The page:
It is not her dog.
The dog belongs to those who is choosing to live with... choosing to stay even after getting bit.

The dog bit her, and nothing was done.
They value the dog over the OP.
They will value the dog over the OP's baby.

And that is their right, as it is their house and their family.

The OP insisting on staying there and bringing a baby into a hazardous situation is the issue. The dog already does not like the OP; I fail to see how the OP can manage to keep the baby safe when she could not keep herself safe.
Well, I agree that she needs to leave.

But if the OP is insisting on staying in this situation (and yes, endangering her child), she has to take control of the dog. And the dog "not liking" the OP is likely entirely fixable by becoming the key person in that dog's life. It's obviously not getting proper socialization and training if it's growling at everyone in the house and biting people who are engaged in play with it.

My father had a hunting dog he acquired after I had moved out that wanted to rip my throat out when it met me for no particular reason right from the get-go. It was a tiny little hound that thought I was the devil incarnate. I had never interacted with it in any way, and it was fine with everyone else who came near. We reached the conclusion he had been abused by someone who was female and had a ponytail or something like that. We made no serious attempt to get him over it, because I was wasn't living at home and it seemed to be a freak thing.

Years later, when my father was ill, I ended up taking care of his dogs. The dog in question was still flinging himself at the gate to get at me - keep in mind he was about 30 pounds, if that. After two feeding, he thought I was awesome. Sometimes it's that easy.

Yes, she should find another place. But that doesn't mean one shouldn't provide advice on avoiding a disaster if she doesn't take the primary advice.
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Old 02-04-2016, 12:26 PM
 
Location: Greater LA area
15,747 posts, read 11,767,628 times
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Quote:
Originally Posted by ABCBLUE View Post
I'm due with my first baby girl in June. Currently live with my sister, BIL and teenage nephews. I can't yet afford a place of my own so have nowhere to go. The only problem is that they have 3 dogs. The 2 were around when my nephews were growing up and are very gentle and sweet. But the newest dog, a catahoula leopard dog, has some issues. Touching him too much provokes him and he growls. He even bit me in the face before which required stitches but I was honestly asking for it. I was playing tug with him and put my face near his.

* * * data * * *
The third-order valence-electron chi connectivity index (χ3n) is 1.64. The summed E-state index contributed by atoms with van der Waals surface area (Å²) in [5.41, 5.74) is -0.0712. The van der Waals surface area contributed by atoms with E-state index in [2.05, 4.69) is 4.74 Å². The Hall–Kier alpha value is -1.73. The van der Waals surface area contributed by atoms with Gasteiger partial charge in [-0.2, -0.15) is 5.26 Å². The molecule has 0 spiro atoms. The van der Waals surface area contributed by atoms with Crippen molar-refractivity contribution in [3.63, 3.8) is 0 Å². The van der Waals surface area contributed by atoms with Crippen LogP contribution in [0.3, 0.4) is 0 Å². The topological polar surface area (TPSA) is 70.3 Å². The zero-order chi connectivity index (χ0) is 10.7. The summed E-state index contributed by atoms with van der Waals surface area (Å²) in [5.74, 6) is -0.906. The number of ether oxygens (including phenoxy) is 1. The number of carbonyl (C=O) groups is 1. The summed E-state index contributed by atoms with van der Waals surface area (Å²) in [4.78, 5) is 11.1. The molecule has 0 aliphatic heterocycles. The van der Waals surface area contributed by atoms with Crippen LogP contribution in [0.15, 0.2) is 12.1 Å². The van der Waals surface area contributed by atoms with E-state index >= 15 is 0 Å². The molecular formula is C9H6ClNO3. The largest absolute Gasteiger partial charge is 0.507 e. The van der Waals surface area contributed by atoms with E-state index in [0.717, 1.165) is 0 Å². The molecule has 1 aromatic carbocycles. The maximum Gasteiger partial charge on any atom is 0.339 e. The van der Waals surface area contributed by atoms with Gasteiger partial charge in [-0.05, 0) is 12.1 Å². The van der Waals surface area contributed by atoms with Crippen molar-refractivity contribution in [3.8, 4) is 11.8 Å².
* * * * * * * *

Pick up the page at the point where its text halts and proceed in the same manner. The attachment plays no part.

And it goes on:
He does, however, move away if an adult stands up and tells him off. He has never just approached a person and gotten aggressive. If you leave him alone he leaves you alone. But I'm still very concerned about the baby. We all agreed to take extra caution when she is a newborn. Anyone holding the baby must not allow him to come near her and if he does, use authority to make him leave. My room/the nursery area has a door that stays shut at all times and none of the dogs are allowed in there. If God forbid I don't have my own place by the time she walks I'm planning on teaching her to avoid him altogether.

Any other ideas? Please don't say something rude-I don't have a choice but to stay here right now and will whatever necessary to protect my daughter.


Babies shouldn't be around dogs unsupervised no matter how friendly the dog is.


if you get bit by a dog when you know he has issues - your own fault.


You have been taken in by your family, so expecting from them to get rid of the dogs is out of question.


I suggest you move.
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Old 02-04-2016, 01:09 PM
 
Location: Ohio
18,045 posts, read 13,258,699 times
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Quote:
Originally Posted by ABCBLUE View Post
Any other ideas? Please don't say something rude-I don't have a choice but to stay here right now and will whatever necessary to protect my daughter.
Remember that dogs live in an hierarchical world. Hopefully, none of the dogs are allowed on beds or the couch or other furniture, as that would place the child in further danger.